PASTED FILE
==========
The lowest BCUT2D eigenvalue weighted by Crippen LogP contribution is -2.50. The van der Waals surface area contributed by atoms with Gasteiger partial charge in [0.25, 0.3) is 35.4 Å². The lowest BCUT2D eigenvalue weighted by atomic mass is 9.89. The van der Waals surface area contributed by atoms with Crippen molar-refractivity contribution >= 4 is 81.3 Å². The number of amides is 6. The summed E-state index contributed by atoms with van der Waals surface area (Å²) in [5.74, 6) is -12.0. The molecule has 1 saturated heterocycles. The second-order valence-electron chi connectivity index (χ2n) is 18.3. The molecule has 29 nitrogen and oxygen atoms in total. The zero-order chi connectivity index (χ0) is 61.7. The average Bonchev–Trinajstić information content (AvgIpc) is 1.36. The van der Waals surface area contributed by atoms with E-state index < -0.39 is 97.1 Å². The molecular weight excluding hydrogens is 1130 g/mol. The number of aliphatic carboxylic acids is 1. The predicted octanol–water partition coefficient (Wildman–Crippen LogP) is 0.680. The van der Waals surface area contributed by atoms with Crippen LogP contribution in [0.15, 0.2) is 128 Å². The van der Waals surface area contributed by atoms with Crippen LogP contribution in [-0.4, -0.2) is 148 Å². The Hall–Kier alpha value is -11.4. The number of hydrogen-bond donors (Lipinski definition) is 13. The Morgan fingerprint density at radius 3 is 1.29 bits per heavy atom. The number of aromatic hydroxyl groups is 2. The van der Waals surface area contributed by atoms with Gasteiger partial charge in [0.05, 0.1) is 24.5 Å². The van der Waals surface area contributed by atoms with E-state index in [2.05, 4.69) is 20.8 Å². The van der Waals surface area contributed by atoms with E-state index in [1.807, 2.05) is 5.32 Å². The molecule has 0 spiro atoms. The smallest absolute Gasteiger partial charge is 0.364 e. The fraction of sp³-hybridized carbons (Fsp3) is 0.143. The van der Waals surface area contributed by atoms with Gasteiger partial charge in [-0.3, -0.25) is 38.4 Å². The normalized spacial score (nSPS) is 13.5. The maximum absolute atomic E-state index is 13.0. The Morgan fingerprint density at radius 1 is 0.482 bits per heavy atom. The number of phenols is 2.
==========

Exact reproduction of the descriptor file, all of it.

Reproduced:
The lowest BCUT2D eigenvalue weighted by Crippen LogP contribution is -2.50. The van der Waals surface area contributed by atoms with Gasteiger partial charge in [0.25, 0.3) is 35.4 Å². The lowest BCUT2D eigenvalue weighted by atomic mass is 9.89. The van der Waals surface area contributed by atoms with Crippen molar-refractivity contribution >= 4 is 81.3 Å². The number of amides is 6. The summed E-state index contributed by atoms with van der Waals surface area (Å²) in [5.74, 6) is -12.0. The molecule has 1 saturated heterocycles. The second-order valence-electron chi connectivity index (χ2n) is 18.3. The molecule has 29 nitrogen and oxygen atoms in total. The zero-order chi connectivity index (χ0) is 61.7. The average Bonchev–Trinajstić information content (AvgIpc) is 1.36. The van der Waals surface area contributed by atoms with E-state index < -0.39 is 97.1 Å². The molecular weight excluding hydrogens is 1130 g/mol. The number of aliphatic carboxylic acids is 1. The predicted octanol–water partition coefficient (Wildman–Crippen LogP) is 0.680. The van der Waals surface area contributed by atoms with Crippen LogP contribution in [0.15, 0.2) is 128 Å². The van der Waals surface area contributed by atoms with Crippen LogP contribution in [-0.4, -0.2) is 148 Å². The Hall–Kier alpha value is -11.4. The number of hydrogen-bond donors (Lipinski definition) is 13. The Morgan fingerprint density at radius 3 is 1.29 bits per heavy atom. The number of aromatic hydroxyl groups is 2. The van der Waals surface area contributed by atoms with Gasteiger partial charge in [0.05, 0.1) is 24.5 Å². The van der Waals surface area contributed by atoms with E-state index in [2.05, 4.69) is 20.8 Å². The van der Waals surface area contributed by atoms with E-state index in [1.807, 2.05) is 5.32 Å². The molecule has 0 spiro atoms. The smallest absolute Gasteiger partial charge is 0.364 e. The fraction of sp³-hybridized carbons (Fsp3) is 0.143. The van der Waals surface area contributed by atoms with Gasteiger partial charge in [-0.3, -0.25) is 38.4 Å². The normalized spacial score (nSPS) is 13.5. The maximum absolute atomic E-state index is 13.0. The Morgan fingerprint density at radius 1 is 0.482 bits per heavy atom. The number of phenols is 2.